Designers are a key asset to any paperboard packaging manufacturer. Although some customers may approach their manufacturer with a complete design, others look to the manufacturer’s designers for unique and ingenious packaging solutions. Even if the customer does have their own design, the manufacturer’s designers may have to get involved if it’s not compatible with available converting technology.
With customers’ packaging in their hands, it is crucial that the design team be a wellspring of creative ideas and unique concepts. Fortunately, creativity isn’t a genetic trait that some have while others don’t. Creativity is a human quality that can be nurtured and expanded—often in ways that seem counterintuitive. Here are four surprising ways to boost a design team’s creativity.
Take a Break
Staring at a workstation or computer screen can be a true creativity killer—especially when a designer is trying to think up a creative solution. We’ve all had the experience of trying too hard to solve a problem, becoming stressed, and getting nowhere. Later, the answer seems to come when we’re in the shower and not even thinking about the problem.
While package designers may not be able to take a shower during the workday, stopping and taking a walk can be just as effective. In a 2014 study from Stanford University, undergraduate students were asked to think of creative uses for everyday objects both while sitting at a desk and while walking on a treadmill. The participants came up with 60% more uses while walking. When designers hit a wall in their thinking, it may be beneficial to stop working and take a walk. To help the creative process, managers may want to create a work environment and culture that allow for breaks and flexibility.
On the other hand, creativity can also emerge when a designer keeps on working. Research has shown that tiring out the brain actually spurs innovative thinking. In one study, participants first carried out tasks meant to exhaust their capacities for focus and attention. They then completed verbal tests that analyzed creativity. The participants that completed the hardest initial task were also the most creative in the second task. Cognitive fatigue may allow us to process thoughts we might normally reject as silly or outrageous. If a designer is having trouble thinking creatively around a certain project, she or he may want to wait until the end of the day to tackle it. With mental reserves on low, unique answers appear effortlessly.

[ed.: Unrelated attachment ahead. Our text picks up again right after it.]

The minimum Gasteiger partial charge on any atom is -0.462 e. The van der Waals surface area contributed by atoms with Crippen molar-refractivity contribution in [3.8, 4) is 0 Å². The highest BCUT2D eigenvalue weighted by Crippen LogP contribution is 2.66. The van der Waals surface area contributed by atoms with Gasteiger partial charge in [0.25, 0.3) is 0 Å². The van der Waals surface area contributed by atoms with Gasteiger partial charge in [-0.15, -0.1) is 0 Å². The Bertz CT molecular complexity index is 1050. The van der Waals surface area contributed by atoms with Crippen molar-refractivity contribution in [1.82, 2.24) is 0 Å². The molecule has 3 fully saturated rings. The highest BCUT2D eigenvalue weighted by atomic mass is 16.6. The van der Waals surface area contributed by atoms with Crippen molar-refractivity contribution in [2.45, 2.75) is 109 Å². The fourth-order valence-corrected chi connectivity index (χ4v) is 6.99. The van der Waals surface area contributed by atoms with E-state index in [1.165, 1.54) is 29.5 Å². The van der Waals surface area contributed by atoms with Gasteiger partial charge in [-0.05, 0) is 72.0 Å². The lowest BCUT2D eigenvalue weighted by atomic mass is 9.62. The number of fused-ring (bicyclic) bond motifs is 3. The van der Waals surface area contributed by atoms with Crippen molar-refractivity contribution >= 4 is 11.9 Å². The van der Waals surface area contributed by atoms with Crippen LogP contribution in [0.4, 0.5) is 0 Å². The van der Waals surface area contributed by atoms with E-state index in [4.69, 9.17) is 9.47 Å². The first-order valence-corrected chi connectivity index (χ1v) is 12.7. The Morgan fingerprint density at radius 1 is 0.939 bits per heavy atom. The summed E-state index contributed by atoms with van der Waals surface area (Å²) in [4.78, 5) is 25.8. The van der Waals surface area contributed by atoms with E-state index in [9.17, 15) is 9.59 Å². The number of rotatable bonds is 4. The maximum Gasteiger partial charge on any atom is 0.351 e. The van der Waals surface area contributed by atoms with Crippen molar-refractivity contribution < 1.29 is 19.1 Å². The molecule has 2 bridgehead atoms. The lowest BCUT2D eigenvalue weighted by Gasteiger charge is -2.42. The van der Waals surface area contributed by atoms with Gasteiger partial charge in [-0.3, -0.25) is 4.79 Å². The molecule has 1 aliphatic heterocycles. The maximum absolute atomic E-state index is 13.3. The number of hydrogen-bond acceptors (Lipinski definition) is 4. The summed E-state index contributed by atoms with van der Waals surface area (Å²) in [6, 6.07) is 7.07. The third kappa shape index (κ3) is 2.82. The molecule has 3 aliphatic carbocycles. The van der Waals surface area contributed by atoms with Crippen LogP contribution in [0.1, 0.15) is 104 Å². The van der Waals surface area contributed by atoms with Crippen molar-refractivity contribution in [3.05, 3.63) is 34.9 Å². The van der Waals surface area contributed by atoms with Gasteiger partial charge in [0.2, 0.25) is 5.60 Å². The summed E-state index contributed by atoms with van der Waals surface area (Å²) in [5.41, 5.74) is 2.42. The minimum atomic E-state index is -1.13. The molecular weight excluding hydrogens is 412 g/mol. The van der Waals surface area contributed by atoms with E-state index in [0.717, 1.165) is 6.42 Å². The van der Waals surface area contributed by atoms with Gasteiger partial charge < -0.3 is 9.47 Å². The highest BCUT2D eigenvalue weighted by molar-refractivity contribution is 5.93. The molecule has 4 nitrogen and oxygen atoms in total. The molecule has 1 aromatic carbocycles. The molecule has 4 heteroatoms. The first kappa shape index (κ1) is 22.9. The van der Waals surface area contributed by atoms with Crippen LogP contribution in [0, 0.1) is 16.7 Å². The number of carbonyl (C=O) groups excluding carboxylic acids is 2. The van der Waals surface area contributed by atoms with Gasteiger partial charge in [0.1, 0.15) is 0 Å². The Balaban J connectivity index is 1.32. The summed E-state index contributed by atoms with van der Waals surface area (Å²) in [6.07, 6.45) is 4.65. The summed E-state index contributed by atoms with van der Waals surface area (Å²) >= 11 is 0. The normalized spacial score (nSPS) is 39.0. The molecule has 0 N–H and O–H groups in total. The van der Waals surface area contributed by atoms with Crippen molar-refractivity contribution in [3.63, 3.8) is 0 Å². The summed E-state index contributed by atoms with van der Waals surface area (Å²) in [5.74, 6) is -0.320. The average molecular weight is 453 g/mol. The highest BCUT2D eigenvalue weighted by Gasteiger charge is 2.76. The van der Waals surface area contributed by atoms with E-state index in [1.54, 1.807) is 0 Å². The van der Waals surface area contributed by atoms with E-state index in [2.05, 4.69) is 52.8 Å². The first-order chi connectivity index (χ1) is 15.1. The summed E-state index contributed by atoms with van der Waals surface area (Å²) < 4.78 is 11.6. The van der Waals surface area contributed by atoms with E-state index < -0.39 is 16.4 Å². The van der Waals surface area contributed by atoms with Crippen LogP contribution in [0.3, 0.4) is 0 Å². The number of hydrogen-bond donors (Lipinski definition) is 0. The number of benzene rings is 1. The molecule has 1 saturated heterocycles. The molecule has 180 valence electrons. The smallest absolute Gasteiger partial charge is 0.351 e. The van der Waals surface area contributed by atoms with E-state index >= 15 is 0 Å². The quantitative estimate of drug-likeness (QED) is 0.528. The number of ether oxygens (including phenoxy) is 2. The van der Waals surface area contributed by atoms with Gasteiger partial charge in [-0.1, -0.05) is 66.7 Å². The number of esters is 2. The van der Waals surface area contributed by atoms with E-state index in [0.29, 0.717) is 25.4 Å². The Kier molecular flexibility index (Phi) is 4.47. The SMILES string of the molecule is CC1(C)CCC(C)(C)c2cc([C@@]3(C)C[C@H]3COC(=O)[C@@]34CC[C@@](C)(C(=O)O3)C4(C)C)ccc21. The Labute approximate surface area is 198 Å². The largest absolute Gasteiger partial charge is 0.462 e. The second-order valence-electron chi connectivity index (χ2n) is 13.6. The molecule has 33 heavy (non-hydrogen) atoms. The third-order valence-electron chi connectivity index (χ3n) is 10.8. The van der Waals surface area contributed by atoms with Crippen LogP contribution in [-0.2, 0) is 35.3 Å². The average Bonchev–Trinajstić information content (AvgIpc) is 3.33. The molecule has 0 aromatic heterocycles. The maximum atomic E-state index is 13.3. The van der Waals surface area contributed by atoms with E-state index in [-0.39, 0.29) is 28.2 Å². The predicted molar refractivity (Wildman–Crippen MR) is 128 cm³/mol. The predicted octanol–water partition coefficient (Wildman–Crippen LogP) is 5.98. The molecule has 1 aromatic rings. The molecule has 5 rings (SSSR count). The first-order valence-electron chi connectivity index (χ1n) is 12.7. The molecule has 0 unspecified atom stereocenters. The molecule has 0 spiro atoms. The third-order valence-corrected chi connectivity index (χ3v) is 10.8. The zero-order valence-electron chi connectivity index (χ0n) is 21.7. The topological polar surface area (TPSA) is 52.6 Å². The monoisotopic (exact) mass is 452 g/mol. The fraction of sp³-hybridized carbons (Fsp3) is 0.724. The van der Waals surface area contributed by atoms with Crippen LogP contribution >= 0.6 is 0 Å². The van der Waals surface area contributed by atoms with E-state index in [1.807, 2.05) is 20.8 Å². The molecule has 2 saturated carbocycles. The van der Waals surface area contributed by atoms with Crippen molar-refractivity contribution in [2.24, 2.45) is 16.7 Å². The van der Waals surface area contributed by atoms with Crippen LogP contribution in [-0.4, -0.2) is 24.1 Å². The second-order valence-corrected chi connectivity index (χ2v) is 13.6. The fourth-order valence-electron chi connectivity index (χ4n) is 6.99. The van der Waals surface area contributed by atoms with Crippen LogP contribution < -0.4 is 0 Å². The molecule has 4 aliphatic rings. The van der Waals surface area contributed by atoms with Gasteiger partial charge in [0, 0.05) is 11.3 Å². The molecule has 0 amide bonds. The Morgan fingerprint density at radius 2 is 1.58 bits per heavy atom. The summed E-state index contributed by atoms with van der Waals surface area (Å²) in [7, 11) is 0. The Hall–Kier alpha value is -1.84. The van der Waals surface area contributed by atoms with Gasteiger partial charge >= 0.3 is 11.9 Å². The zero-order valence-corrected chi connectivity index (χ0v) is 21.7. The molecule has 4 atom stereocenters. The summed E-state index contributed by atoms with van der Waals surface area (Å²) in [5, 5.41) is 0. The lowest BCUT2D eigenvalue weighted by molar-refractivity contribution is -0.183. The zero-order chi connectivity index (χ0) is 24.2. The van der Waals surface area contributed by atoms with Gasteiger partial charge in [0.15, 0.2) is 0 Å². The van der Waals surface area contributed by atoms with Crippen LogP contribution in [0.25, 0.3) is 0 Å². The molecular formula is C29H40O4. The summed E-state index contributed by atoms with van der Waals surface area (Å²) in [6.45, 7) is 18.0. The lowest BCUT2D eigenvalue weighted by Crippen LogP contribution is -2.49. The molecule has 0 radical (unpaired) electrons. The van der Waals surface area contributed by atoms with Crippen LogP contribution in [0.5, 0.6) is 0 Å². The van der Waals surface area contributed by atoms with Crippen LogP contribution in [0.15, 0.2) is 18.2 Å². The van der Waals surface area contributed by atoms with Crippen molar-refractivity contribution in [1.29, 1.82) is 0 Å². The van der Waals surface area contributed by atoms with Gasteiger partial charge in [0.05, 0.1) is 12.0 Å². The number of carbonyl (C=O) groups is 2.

Creative ideas are born from a designer’s intellect and experience as well as constraints and chosen materials. But there is another ingredient that has little to do with the project at hand—the designer’s mood. Studies show that positive mood can increase creativity. For example, in a study published in Psychological Science, students were put into different moods (using various videos and types of music) and then given the task of learning a rule to classify sets of pictures. The happy volunteers were much better at conceptualizing the rule than the sad or neutral volunteers. According to researcher Ruby Nadler, “If you have a project where you want to think innovatively, or you have a problem to carefully consider, being in a positive mood can help you to do that.”
So, a happy designer is a creative designer. Leaders in paperboard packaging plants should do what they can to boost the mood of both the work environment and team. One simple way may be to paint the walls of the design department a vibrant color, or to add art. Teambuilding exercises, employee appreciation days, and personalized praise can all go a long way to increase employee morale. In this way, creativity can be fostered even before a package design project begins.
Other research on creativity has shown that increasing psychological distance from a project can engender creativity. We experience psychological distance when we perceive something as removed from the present moment, be it spatially, cognitively, or emotionally. Going back to a previous example, taking a walk can be a great way to gain some psychological distance.
However, package designers may also benefit from creating cognitive distance, or thinking about packaging in a more abstract way than normal. For example, maybe a package is not a container to hold product. It is a customer’s problem, ready to be solved with a unique design. Instead of a box to be made, the designer can think of the project as a design objective to be fulfilled, such as increasing shelf presence or enhancing product protection. By choosing a different psychological vantage point, different parts of the mind can be accessed and creative solutions may emerge.
There are innumerable ways to expand design creativity in the packaging plant. These four are just a start. Manufacturers should find and commit to methods that work for them. A commitment to creativity can certainly lead to satisfied customers that return again and again.